The Black Sea region is a key area for Europe, politically as well as economically. In the Commission on the Black Sea think tanks and policy experts analyse risks and opportunities of regional cooperation. The Commission aims at initiating an open debate within the region and within the EU concerning the future of the Black Sea region.
Next to the European countries Bulgaria, Romania and Greece, the Black Sea region is defined as additionally constituted by EU candidate Turkey and the post-Soviet countries Armenia, Azerbaijan, Georgia, Moldova, the Ukraine and Russia.
Relations of countries in this region are in many cases shaped by bilateral conflicts, crises and even wars. A dramatic example is set by the 2008 South Ossetian war between Georgia and Russia in South Ossetia and Abkhazia. Relations between Armenia and Azerbaijan, between Greece and Turkey and Turkey and Armenia are however also heavily burdened.
A cooperative approach is additionally hampered by nationalistic tendencies and significant gaps in economic development between individual countries.
The German Marshall Fund (GMF) considers the Black Sea region "a crucial part of the Euro-Atlantic community’s southern flank buttressing against a potentially unstable greater Middle East."
"As far as the European Union is concerned, the Black Sea region is on the one hand a bottleneck for energy supplies, and on the other the focal point of a number of different cultures and zones of influence", an analysis by the Bertelsmann Foundation points out. "Conflicts which have been put on ice and difficult transformation processes are characteristic of parts of the region. In contrast to the southern Mediterranean states, a large part of the Black Sea region is European in character."
At the same time, the EU has no consistent approach to the countries of this region nor do the concerned countries speak to the EU or any other international actor with a single voice.
The EU is attempting to tie the post-Soviet states Ukraine, Armenia, Azerbaijan and Georgia closer to the west by means of the organisation of the Eastern Partnership. On the other hand, Russia is very sensitive to any European initiative aimed at its traditional realm of influence.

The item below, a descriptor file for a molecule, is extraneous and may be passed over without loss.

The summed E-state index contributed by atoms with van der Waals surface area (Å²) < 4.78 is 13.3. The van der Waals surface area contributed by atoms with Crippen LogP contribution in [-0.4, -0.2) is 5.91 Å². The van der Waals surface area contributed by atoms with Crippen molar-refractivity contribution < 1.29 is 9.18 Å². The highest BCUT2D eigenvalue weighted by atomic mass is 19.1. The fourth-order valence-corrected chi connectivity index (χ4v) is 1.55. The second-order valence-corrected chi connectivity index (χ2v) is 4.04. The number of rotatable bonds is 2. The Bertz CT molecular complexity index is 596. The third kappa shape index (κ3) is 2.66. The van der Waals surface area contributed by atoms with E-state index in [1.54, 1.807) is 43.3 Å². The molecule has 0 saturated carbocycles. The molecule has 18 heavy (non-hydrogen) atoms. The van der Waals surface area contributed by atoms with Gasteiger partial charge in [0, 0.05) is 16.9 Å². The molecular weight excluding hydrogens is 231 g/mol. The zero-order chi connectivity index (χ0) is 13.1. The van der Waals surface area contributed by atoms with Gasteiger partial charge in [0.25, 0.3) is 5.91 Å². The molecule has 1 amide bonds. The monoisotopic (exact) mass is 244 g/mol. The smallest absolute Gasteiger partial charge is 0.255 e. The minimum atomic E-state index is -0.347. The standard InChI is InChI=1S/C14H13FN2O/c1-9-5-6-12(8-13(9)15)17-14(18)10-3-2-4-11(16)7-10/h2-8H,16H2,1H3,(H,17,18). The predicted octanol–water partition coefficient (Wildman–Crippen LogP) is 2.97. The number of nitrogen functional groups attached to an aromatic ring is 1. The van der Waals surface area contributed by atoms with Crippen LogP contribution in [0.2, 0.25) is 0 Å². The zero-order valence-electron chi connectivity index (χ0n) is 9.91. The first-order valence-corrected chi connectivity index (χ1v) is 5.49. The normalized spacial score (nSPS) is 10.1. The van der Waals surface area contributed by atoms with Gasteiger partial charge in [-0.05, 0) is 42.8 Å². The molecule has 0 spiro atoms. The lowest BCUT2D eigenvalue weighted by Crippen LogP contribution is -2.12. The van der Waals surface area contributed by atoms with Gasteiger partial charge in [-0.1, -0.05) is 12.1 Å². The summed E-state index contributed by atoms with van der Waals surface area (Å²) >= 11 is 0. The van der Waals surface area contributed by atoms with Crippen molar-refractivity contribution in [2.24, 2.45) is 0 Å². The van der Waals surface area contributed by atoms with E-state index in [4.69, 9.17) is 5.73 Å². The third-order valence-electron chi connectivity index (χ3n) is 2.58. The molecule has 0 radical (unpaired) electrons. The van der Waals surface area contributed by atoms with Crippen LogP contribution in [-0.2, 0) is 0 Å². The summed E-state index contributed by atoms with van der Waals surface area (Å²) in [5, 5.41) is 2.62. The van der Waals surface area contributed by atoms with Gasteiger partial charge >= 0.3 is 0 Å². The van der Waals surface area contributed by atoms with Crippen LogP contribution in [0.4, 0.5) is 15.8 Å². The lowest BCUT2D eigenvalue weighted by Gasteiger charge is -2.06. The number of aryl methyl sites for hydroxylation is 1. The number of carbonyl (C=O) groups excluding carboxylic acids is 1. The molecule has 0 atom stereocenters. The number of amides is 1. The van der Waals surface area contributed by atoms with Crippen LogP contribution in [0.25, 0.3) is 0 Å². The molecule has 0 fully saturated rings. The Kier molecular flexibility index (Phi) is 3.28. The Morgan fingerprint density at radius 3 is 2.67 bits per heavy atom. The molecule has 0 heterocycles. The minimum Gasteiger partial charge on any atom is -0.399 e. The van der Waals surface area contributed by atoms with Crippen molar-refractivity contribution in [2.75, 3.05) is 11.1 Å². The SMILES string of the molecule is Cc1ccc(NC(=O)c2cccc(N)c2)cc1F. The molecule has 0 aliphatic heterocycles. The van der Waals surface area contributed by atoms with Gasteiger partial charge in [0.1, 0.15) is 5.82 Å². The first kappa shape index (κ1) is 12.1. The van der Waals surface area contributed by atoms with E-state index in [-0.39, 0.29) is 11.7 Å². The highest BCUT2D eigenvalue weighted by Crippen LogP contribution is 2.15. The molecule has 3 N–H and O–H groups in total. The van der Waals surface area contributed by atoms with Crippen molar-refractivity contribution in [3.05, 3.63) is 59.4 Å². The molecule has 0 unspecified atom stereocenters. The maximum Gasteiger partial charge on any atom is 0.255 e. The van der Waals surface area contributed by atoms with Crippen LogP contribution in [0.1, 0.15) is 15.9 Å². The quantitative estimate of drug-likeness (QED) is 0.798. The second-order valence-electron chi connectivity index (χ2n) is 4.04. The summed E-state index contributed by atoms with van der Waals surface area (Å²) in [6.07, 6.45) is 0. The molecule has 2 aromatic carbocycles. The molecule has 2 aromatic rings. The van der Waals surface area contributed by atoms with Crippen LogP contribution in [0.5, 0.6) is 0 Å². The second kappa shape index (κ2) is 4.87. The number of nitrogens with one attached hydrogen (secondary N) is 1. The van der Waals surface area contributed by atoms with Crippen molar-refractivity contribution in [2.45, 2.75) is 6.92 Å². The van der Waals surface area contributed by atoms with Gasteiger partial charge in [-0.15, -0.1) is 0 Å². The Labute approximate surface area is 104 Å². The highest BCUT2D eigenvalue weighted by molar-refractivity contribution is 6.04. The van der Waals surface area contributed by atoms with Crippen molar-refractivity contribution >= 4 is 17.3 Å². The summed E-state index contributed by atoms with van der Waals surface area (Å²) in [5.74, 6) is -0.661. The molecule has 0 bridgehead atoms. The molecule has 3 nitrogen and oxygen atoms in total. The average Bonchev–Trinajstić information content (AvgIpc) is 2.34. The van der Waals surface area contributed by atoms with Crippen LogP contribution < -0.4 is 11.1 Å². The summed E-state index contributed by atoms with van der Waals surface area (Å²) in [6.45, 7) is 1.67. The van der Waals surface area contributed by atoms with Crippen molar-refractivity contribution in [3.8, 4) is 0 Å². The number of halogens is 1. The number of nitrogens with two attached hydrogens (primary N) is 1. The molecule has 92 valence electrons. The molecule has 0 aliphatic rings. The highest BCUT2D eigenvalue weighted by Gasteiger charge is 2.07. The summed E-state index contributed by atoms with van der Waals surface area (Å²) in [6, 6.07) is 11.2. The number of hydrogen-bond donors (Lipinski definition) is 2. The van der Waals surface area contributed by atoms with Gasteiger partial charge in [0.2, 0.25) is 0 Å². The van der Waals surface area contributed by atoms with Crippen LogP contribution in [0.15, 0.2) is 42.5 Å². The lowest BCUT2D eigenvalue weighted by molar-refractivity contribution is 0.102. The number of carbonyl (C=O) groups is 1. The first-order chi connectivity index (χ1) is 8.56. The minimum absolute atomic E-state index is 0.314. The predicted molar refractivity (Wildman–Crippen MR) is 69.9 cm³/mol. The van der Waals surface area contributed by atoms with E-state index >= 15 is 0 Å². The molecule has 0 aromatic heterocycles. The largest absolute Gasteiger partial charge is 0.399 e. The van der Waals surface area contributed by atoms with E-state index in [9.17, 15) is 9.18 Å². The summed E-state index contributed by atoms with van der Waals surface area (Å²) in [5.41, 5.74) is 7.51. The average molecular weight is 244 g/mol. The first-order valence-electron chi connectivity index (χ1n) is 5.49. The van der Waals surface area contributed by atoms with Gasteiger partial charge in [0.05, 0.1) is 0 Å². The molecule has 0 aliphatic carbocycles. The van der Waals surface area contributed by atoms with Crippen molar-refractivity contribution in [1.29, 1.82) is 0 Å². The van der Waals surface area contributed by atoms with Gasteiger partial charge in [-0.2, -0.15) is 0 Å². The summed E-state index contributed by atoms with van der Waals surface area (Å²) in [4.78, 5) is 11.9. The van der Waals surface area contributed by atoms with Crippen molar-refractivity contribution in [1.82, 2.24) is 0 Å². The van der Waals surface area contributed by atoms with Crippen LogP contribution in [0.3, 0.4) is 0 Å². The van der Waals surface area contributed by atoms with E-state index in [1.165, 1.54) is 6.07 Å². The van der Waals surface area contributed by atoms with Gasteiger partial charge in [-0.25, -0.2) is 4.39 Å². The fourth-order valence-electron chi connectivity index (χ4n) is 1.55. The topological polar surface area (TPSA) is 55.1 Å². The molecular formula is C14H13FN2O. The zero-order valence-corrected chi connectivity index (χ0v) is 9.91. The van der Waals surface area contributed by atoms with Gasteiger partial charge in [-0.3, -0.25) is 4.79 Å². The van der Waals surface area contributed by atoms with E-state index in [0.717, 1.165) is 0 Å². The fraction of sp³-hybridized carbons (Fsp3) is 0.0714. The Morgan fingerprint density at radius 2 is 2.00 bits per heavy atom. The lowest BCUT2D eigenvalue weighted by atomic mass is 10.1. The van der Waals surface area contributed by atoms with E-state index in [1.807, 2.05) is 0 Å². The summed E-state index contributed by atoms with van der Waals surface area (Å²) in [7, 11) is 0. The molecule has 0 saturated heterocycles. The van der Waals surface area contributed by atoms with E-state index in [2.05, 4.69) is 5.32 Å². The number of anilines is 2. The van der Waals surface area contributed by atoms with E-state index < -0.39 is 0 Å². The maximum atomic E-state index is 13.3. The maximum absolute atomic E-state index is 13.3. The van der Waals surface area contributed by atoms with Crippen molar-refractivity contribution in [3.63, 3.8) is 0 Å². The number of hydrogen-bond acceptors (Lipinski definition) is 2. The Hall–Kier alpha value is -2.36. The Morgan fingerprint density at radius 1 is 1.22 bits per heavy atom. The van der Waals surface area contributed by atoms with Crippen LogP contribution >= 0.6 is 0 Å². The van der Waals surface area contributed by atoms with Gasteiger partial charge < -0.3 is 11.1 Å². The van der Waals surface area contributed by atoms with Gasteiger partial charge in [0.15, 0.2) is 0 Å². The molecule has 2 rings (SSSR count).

In January 2009 the Black Sea Trust for Regional Cooperation (BST), financed by the GMF, the Bertelsmann Foundation (Germany), the Economic Policy Research Foundation of Turkey (TEPAV) and the International Centre for Black Sea Studies (ICBSS) jointly developed the Commission on the Black Sea.
The Commission on the Black Sea aims to bring the region into the focus of international politics. The publishing of four Policy Reports and a joint report with an executive summary are targeted at initiating debate in Brussels, in the capitals of the EU and in the region itself about the significance and challenges of the Black Sea region. The reports are also considered as recommendations to political actors in the region. The key issue is, how the countries can strategically position themselves towards the EU. In the Policy Reports the Commissions experts examine developments in the areas of economics, social affairs, regional cooperation and security/military affairs.
The membership of the Commission on the Black Sea is made up of international experts. In addition to scholars and representatives of participating think tanks, a number of high-ranking former politicians such as Erhard Busek, former Vice Chancellor of the Republic of Austria, Daniel Daianu, former Minister of Finance of Romania and Gernot Erler, former Minister of State of the Federal Foreign Office of Germany are among the members.